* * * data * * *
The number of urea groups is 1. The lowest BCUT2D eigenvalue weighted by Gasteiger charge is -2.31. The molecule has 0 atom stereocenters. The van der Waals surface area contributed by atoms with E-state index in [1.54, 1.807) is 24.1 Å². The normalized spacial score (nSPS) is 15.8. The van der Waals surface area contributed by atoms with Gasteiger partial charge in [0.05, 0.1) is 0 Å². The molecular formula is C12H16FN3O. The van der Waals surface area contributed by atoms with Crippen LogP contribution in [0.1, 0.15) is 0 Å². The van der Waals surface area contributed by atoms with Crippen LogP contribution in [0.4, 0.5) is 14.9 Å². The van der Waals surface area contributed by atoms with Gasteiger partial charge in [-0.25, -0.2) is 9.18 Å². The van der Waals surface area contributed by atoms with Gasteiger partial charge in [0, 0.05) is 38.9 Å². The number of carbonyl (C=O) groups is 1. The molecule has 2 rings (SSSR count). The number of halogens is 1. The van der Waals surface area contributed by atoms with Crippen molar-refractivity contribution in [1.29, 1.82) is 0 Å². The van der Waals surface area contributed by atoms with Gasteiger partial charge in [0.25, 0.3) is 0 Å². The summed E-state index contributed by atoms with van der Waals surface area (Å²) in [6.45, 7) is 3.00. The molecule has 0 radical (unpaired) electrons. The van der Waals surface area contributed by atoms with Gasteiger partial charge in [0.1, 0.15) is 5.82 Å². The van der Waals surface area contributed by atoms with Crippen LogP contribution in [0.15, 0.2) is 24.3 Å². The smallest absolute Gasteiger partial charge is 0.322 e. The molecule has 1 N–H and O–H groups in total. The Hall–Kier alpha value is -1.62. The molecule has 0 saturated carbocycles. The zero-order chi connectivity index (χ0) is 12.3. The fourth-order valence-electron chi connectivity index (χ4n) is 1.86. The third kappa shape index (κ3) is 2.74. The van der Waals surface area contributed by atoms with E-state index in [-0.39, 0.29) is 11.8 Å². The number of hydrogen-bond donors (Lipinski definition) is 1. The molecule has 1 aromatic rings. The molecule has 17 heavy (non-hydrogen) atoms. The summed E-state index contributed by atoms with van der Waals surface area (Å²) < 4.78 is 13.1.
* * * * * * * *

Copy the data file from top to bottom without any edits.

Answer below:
The number of urea groups is 1. The lowest BCUT2D eigenvalue weighted by Gasteiger charge is -2.31. The molecule has 0 atom stereocenters. The van der Waals surface area contributed by atoms with E-state index in [1.54, 1.807) is 24.1 Å². The normalized spacial score (nSPS) is 15.8. The van der Waals surface area contributed by atoms with Gasteiger partial charge in [0.05, 0.1) is 0 Å². The molecular formula is C12H16FN3O. The van der Waals surface area contributed by atoms with Crippen LogP contribution in [0.1, 0.15) is 0 Å². The van der Waals surface area contributed by atoms with Crippen LogP contribution in [0.4, 0.5) is 14.9 Å². The van der Waals surface area contributed by atoms with Gasteiger partial charge in [-0.25, -0.2) is 9.18 Å². The van der Waals surface area contributed by atoms with Gasteiger partial charge in [0, 0.05) is 38.9 Å². The number of carbonyl (C=O) groups is 1. The molecule has 2 rings (SSSR count). The number of halogens is 1. The van der Waals surface area contributed by atoms with Crippen molar-refractivity contribution in [1.29, 1.82) is 0 Å². The van der Waals surface area contributed by atoms with Gasteiger partial charge in [0.25, 0.3) is 0 Å². The summed E-state index contributed by atoms with van der Waals surface area (Å²) in [6.45, 7) is 3.00. The molecule has 0 radical (unpaired) electrons. The van der Waals surface area contributed by atoms with Gasteiger partial charge in [0.1, 0.15) is 5.82 Å². The van der Waals surface area contributed by atoms with Crippen LogP contribution in [0.15, 0.2) is 24.3 Å². The smallest absolute Gasteiger partial charge is 0.322 e. The molecule has 1 N–H and O–H groups in total. The Hall–Kier alpha value is -1.62. The molecule has 0 saturated carbocycles. The zero-order chi connectivity index (χ0) is 12.3. The fourth-order valence-electron chi connectivity index (χ4n) is 1.86. The third kappa shape index (κ3) is 2.74. The van der Waals surface area contributed by atoms with E-state index in [-0.39, 0.29) is 11.8 Å². The number of hydrogen-bond donors (Lipinski definition) is 1. The molecule has 1 aromatic rings. The molecule has 17 heavy (non-hydrogen) atoms. The summed E-state index contributed by atoms with van der Waals surface area (Å²) < 4.78 is 13.1.